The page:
Moral of the story: Journalism and writing is just another job at the end of the day. We get bored too, we crib about life, just like every other person in every other profession. But at times, like the two examples above, it all seems worth it. I understand that going to such events and meeting different kinds of human beings and different kinds of people (there is a difference, believe me) does not happen to everyone. I appreciate the opportunities I get. Well, sometimes I don't. Come on, it is almost a given that you need to crib about work, your boss, salary, etc. I am just following the rules of the working world people!
I ramble too much here. But it is all worth it. Life, in spite of everything, is worth living.
Sunday, December 03, 2006
Two hours later, chaos begins. The rest of the day is hazy. The only thing I remember is that I had toooooo much work, frustrated at having to come up with new ideas every day, just cribbing about work. When I call home like I do every night and look forward to cribbing some more about life, office and work to ma, she tells me that she is down with fever and feels terribly weak. That unnerves me further. By the time I get home, I am so frustrated I just want to scream out, cry, whatever. That, when crying is a very very huge thing for me to do. I never cry, even when required, which is bad I know. I end up bottling up all this and drop down to a bad night of sleep.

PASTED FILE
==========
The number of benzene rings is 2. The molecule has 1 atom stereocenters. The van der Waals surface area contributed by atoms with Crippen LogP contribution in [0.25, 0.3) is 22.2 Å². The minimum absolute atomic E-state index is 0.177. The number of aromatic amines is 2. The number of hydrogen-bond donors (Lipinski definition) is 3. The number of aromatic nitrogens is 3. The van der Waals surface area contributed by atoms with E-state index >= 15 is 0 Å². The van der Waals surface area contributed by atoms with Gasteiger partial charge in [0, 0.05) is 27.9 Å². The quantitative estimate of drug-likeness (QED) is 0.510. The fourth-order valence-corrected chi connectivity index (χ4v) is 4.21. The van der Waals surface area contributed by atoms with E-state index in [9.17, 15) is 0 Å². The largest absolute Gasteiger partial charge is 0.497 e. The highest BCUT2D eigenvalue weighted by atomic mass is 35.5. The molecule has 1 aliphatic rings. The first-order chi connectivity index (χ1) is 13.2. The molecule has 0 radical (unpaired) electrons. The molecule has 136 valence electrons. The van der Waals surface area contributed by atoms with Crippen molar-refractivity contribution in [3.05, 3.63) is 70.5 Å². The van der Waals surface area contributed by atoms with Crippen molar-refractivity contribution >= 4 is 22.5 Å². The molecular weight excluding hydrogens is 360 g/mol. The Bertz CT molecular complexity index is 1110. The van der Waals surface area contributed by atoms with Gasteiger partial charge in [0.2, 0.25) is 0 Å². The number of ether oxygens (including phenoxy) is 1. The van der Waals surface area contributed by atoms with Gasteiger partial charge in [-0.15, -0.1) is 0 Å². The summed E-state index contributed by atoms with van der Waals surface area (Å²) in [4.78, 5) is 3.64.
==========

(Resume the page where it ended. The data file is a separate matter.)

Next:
DAY 2: The same thing repeats. Actually pretty much of the first paragraph repeats. By evening ma is better. I still have toooooo much work but I am relaxed. The frustration is there but I will it to go away and it does. I come home, read a book and sleep deeply.
What made the difference, you ask. On day 2, I forced myself to wake up half and hour earlier and practised my yoga. I meditated for just a while, told myself it would be a good day, prayed and stretched my body in all ways possible in postures. And that made all the difference.
DAY 3: Same as above.
I wonder why I ever stopped yoga. Even as I type these words, muscles I didn't know I had are aching from having stretched them after ages. But it feels good. I feel alive. I do not advocate the benefits of yoga here.
Actually, I do. Yoga, or any other form of exercise, does wonders. Now this instant use like I got may not be possible. For me, it has been an on-off thing. But keep at it and even those dirty politicians, mundane press conferences and the mindless people wont unnerve you. No wonder Indians have always been cool!